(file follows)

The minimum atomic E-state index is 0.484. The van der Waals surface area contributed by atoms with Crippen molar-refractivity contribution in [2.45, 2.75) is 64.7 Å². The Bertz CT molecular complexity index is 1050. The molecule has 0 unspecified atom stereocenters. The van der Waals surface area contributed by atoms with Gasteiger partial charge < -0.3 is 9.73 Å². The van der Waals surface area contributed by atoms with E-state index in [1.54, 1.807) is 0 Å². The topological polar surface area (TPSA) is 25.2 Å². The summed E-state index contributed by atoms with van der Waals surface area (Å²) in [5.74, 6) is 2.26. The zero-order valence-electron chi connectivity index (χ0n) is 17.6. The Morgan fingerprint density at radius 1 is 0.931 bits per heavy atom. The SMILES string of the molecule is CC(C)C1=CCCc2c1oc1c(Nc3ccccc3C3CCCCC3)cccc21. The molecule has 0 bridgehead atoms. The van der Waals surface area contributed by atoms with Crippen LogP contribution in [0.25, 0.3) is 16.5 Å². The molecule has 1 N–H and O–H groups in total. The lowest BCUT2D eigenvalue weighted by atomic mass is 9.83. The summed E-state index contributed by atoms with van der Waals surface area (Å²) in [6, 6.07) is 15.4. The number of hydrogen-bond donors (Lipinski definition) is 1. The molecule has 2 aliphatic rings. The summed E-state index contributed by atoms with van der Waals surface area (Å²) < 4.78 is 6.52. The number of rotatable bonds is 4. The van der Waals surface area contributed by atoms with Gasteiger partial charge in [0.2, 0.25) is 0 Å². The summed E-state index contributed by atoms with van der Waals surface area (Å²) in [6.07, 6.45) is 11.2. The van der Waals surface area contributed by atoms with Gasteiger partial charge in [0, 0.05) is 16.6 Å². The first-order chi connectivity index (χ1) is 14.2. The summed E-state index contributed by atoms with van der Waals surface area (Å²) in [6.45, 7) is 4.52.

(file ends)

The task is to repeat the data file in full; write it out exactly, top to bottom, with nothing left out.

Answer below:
The minimum atomic E-state index is 0.484. The van der Waals surface area contributed by atoms with Crippen molar-refractivity contribution in [2.45, 2.75) is 64.7 Å². The Bertz CT molecular complexity index is 1050. The molecule has 0 unspecified atom stereocenters. The van der Waals surface area contributed by atoms with Gasteiger partial charge < -0.3 is 9.73 Å². The van der Waals surface area contributed by atoms with E-state index in [1.54, 1.807) is 0 Å². The topological polar surface area (TPSA) is 25.2 Å². The summed E-state index contributed by atoms with van der Waals surface area (Å²) in [5.74, 6) is 2.26. The zero-order valence-electron chi connectivity index (χ0n) is 17.6. The Morgan fingerprint density at radius 1 is 0.931 bits per heavy atom. The SMILES string of the molecule is CC(C)C1=CCCc2c1oc1c(Nc3ccccc3C3CCCCC3)cccc21. The molecule has 0 bridgehead atoms. The van der Waals surface area contributed by atoms with Crippen LogP contribution in [0.25, 0.3) is 16.5 Å². The molecule has 1 N–H and O–H groups in total. The lowest BCUT2D eigenvalue weighted by atomic mass is 9.83. The summed E-state index contributed by atoms with van der Waals surface area (Å²) in [6, 6.07) is 15.4. The number of hydrogen-bond donors (Lipinski definition) is 1. The molecule has 2 aliphatic rings. The summed E-state index contributed by atoms with van der Waals surface area (Å²) < 4.78 is 6.52. The number of rotatable bonds is 4. The van der Waals surface area contributed by atoms with Gasteiger partial charge in [0.2, 0.25) is 0 Å². The summed E-state index contributed by atoms with van der Waals surface area (Å²) in [6.07, 6.45) is 11.2. The van der Waals surface area contributed by atoms with Gasteiger partial charge in [0, 0.05) is 16.6 Å². The first-order chi connectivity index (χ1) is 14.2. The summed E-state index contributed by atoms with van der Waals surface area (Å²) in [6.45, 7) is 4.52.